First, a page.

In the 12 years since his Oscar-nominated documentary Iraq in Fragments, director James Longley has been in search of a suitable follow-up. A project on Iran fell through (with him being arrested there at one point), and eventually he turned to another victim of American invasion: Afghanistan. For three years toward the (official) end of the occupation, Longley and his crew observed different characters around Kabul. The center is the Daqiqi Balkhi school, and the children and teachers there. Angels Are Made of Light presents a vastly different perspective on modern Afghanistan than we usually see in documentaries, which are dominated by stories about soldiers fighting war or normal people caught up in it.
In contrast, Longley very deliberately leaves conflict in the background of the film, but otherwise creates a gentle atmosphere – peaceful in body if not in mind. Political and social unrest rears up throughout, particularly around the time of an election, but violence, such as threats from the Taliban, are only referred to and not seen. This is a film about living in the calm between storms, when there isn’t much you can do but continue with life as usual – whatever counts for “usual” in such times.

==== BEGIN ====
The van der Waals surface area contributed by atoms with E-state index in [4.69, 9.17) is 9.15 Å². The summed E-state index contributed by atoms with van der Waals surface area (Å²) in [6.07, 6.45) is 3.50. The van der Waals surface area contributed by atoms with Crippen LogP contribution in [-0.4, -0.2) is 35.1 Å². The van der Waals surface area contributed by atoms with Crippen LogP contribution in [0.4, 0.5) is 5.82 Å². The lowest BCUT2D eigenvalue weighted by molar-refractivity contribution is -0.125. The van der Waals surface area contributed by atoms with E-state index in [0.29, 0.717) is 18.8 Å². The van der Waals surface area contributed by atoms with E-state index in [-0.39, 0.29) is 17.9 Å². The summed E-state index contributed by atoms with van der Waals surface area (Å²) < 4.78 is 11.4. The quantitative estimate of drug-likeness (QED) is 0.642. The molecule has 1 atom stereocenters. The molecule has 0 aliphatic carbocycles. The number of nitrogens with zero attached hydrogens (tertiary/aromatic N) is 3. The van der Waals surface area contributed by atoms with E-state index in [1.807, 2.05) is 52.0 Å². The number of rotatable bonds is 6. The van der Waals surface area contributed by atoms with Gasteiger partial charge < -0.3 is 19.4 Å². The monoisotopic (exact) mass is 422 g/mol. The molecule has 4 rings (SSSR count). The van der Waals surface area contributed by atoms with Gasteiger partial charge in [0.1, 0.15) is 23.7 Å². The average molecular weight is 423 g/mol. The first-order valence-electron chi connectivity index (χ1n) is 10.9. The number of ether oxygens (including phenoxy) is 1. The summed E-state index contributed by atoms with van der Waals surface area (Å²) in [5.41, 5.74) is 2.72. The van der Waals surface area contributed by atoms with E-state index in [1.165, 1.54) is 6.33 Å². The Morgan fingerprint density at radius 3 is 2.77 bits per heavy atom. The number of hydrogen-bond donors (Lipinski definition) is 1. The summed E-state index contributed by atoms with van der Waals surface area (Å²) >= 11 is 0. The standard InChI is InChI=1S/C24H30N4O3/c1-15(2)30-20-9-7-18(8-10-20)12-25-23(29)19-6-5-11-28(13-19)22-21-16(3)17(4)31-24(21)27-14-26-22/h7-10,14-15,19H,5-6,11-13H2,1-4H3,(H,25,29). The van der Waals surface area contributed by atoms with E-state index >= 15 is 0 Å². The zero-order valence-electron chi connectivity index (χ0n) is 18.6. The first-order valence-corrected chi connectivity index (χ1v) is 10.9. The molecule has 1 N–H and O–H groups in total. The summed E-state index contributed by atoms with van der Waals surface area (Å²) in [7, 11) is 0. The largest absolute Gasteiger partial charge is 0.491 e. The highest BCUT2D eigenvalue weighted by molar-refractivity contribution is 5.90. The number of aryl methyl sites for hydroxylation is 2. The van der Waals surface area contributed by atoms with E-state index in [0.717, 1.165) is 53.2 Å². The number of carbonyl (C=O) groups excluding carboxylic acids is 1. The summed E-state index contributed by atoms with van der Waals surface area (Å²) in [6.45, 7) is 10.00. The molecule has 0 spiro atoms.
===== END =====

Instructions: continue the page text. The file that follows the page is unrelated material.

In large part this feeling persists because the doc takes the point of view of the children, with the camera hovering at their eye levels as they play or learn or work. They are not sheltered from the problems around them, but the nebulous quality of innocence still seems to soften the blow, at least. That protection also seems to be evaporating fast, though – faster than it should. Such is the case for one of the most prominent subjects, Sohrab. His father and brothers work in a metal shop, and he hopes schooling can lead him to something better. Yet he can’t bring himself to wholeheartedly believe an education will guarantee such a thing; he can only hope.
Angels Are Made of Light sometimes evokes a dreamlike mood in line with its title. The interviews are all done in voiceover, with no one seen speaking to the camera. Sometimes the subjects talk about their lives, but they’ll also talk about Afghanistan as it once was, before the invasion (either the American or the Soviet one). This broad view almost works against the film, even making it feel a bit overlong. The sections about the school are good enough on their own that trying to fold them into a larger statement on Afghanistan as it is now dilutes the potency of those smaller stories. Still, as a fresh view of life in a country Americans may too easily dismiss as a hopeless hellhole, it’s a welcome piece of work.
Angels Are Made of Light screened at Camden International Film Festival and opens on August 24.